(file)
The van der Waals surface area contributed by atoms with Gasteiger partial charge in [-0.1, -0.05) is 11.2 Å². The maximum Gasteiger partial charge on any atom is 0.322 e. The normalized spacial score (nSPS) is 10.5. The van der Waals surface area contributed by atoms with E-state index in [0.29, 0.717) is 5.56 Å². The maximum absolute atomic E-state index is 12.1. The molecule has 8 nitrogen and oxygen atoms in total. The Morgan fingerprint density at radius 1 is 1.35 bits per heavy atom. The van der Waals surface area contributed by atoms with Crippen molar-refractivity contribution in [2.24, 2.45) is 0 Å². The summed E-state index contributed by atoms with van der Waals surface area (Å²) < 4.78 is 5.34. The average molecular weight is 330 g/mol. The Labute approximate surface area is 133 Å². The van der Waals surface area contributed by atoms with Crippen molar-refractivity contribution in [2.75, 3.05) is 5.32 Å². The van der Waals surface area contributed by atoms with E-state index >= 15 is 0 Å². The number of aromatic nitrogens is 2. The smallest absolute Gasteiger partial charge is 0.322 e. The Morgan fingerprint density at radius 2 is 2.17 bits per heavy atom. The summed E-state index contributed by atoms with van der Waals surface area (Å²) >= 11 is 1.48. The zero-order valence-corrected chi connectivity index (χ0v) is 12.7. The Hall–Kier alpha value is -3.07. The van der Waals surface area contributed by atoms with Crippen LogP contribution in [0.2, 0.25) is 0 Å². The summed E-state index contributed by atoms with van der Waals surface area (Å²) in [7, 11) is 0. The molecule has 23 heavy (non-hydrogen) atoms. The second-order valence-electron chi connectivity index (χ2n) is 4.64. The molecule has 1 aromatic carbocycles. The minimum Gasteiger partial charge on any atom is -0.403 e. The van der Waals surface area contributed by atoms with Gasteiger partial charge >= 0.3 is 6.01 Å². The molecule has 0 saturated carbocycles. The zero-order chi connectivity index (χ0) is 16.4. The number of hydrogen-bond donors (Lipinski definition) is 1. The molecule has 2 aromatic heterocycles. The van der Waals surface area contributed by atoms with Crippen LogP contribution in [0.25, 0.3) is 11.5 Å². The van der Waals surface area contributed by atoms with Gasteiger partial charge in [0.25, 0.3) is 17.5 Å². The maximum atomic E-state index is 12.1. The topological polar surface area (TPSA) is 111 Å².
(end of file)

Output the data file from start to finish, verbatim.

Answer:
The van der Waals surface area contributed by atoms with Gasteiger partial charge in [-0.1, -0.05) is 11.2 Å². The maximum Gasteiger partial charge on any atom is 0.322 e. The normalized spacial score (nSPS) is 10.5. The van der Waals surface area contributed by atoms with E-state index in [0.29, 0.717) is 5.56 Å². The maximum absolute atomic E-state index is 12.1. The molecule has 8 nitrogen and oxygen atoms in total. The Morgan fingerprint density at radius 1 is 1.35 bits per heavy atom. The van der Waals surface area contributed by atoms with Crippen molar-refractivity contribution in [2.24, 2.45) is 0 Å². The summed E-state index contributed by atoms with van der Waals surface area (Å²) < 4.78 is 5.34. The average molecular weight is 330 g/mol. The Labute approximate surface area is 133 Å². The van der Waals surface area contributed by atoms with Crippen molar-refractivity contribution in [2.75, 3.05) is 5.32 Å². The van der Waals surface area contributed by atoms with E-state index >= 15 is 0 Å². The number of aromatic nitrogens is 2. The smallest absolute Gasteiger partial charge is 0.322 e. The Morgan fingerprint density at radius 2 is 2.17 bits per heavy atom. The summed E-state index contributed by atoms with van der Waals surface area (Å²) >= 11 is 1.48. The zero-order valence-corrected chi connectivity index (χ0v) is 12.7. The Hall–Kier alpha value is -3.07. The van der Waals surface area contributed by atoms with Crippen LogP contribution in [0.2, 0.25) is 0 Å². The summed E-state index contributed by atoms with van der Waals surface area (Å²) in [7, 11) is 0. The molecule has 23 heavy (non-hydrogen) atoms. The second-order valence-electron chi connectivity index (χ2n) is 4.64. The molecule has 1 aromatic carbocycles. The minimum Gasteiger partial charge on any atom is -0.403 e. The van der Waals surface area contributed by atoms with Gasteiger partial charge >= 0.3 is 6.01 Å². The molecule has 0 saturated carbocycles. The zero-order chi connectivity index (χ0) is 16.4. The number of hydrogen-bond donors (Lipinski definition) is 1. The molecule has 2 aromatic heterocycles. The van der Waals surface area contributed by atoms with Crippen LogP contribution in [0.25, 0.3) is 11.5 Å². The van der Waals surface area contributed by atoms with Gasteiger partial charge in [0.25, 0.3) is 17.5 Å². The maximum atomic E-state index is 12.1. The topological polar surface area (TPSA) is 111 Å².